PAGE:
Stationery is one of the initiatives to reduce the burden on parents - PixabiStationery is one of the initiatives to reduce the burden on parents (Pixabe)

Sanitary napkins

With the lifting of the subsidy that accompanied the merchandise, the subsidy for women’s sanitary pads was lifted, and the issue was a matter of scarcity and controversy, as some considered it a ridiculous thing to stop at, so Nahla Salama launched an initiative to support sanitary pads starting last June, and was met by a mockery campaign on the media advising women to use Fabrics, and other words in which there is an inappropriate attack on the grounds that “the time is not appropriate and the country is in crisis, ignoring the importance of this issue in the lives of women, and the lack of awareness has contributed to the perpetuation of the ridicule.”

Nahla started with a small group collecting information and donations, and she had more than 1,500 requests that could not be fully covered without sufficient and ongoing donations.

Towels were distributed to more than 300 boys in Beirut, Dahieh, Bourj Hammoud, Tripoli, Akkar and the South.

Nahla considers that it is important to understand that it is a necessary condition for women and is not a luxury or a luxury, and that it is a hormonal change in a woman’s body that is not neglected and it is not permissible to deal with it carelessly and to use any unhealthy product that may cause infections and affect her health.

glass bank

In turn, Henry Eid says that on the basis of the Lebanese proverb that “a piece supports a jar” (a small stone supports a large jar), he collected the work of housewives and called it “small producers” because these women cannot open factories, but they are capable of subsistence today. “So whoever has a factory or a company Or a store that does not need me, but rather those who have few products can benefit from selling them.”

And he gives, for example, that he sends someone who buys figs from a village, so people pick their crop and sell it at acceptable prices. Neither the distributor nor the owner of the livelihood loses, everyone benefits and benefits, albeit in small quantities and a small profit margin. He also worked to create an opportunity to exchange mortar through his page and spread it on other pages to circulate Benefit.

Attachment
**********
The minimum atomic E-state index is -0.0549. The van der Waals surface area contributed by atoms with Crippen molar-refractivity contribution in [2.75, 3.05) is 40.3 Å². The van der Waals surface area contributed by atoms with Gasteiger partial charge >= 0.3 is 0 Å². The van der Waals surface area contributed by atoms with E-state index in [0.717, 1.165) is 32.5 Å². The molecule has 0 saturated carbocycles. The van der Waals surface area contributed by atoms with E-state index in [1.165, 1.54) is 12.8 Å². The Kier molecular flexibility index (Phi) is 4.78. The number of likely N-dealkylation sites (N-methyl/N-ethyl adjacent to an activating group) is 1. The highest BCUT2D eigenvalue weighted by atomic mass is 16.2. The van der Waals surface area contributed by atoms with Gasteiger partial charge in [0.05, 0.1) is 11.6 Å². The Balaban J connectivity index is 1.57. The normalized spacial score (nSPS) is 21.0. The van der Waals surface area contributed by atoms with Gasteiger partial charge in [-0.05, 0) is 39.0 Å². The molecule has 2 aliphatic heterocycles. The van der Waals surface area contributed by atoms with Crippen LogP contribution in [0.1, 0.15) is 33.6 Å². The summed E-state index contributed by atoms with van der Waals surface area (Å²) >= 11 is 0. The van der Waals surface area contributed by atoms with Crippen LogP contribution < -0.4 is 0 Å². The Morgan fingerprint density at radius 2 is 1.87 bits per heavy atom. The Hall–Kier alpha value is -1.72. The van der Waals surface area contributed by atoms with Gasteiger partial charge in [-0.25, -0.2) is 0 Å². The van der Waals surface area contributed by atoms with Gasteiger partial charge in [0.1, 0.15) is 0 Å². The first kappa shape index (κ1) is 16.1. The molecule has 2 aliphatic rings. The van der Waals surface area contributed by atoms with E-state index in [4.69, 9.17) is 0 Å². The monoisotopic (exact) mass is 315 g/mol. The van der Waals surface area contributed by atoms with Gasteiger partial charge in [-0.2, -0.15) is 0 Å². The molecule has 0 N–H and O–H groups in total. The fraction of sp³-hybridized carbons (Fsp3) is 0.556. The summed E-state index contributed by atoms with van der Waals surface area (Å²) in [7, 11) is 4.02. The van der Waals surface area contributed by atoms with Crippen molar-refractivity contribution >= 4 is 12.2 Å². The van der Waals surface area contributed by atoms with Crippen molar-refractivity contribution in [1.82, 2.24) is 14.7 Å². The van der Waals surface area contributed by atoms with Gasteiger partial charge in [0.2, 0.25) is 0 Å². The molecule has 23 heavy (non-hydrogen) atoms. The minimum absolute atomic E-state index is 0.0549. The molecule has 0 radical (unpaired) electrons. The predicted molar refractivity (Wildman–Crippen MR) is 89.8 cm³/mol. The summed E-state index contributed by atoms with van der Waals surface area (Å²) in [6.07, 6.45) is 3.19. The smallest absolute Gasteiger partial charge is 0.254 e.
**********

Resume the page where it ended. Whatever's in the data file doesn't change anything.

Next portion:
Henry shows to Al Jazeera Net that most of the women who market their Montana are over the age of 75 and have no breadwinner, and this has benefited many families who work in dice, thyme and olives.

As for the initiativeglass bankAfter noticing that the garbage is full of it – especially from the shops that throw it away – she works to collect glass containers and sell them at a very low price to the women who prepare the mortar to put it in it in an orderly manner.

9- Najla stores a large number of glass containers and uses them for different uses, and the kitchen is devoid of plastic utensils (Al-Jazeera Net)The “Glass Bank” initiative collects glass containers and sells them at a very low price for the women who prepare the mortar (Al-Jazeera)

Expatriates and bags of medicine and milk

For their part, expatriates and travelers call wherever they are to ask the “detainees in the homeland,” as Ahmed Qabalan says: What do they lack in priorities? He points out that on a business trip to Turkey, he stayed an extra day and bought a travel bag that he filled with essential medicines (for pressure, sugar, heart, painkillers and vitamins), in addition to medicines requested by his friends and neighbors, and baby formula.

“We used to bring gifts and exotic sweets. Our only concern became securing the least basic means of living and health,” he said, adding, “Had it not been for the individual initiatives undertaken by individuals at home and abroad, the suffering would have been much greater.”

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Reference-www.aljazeera.net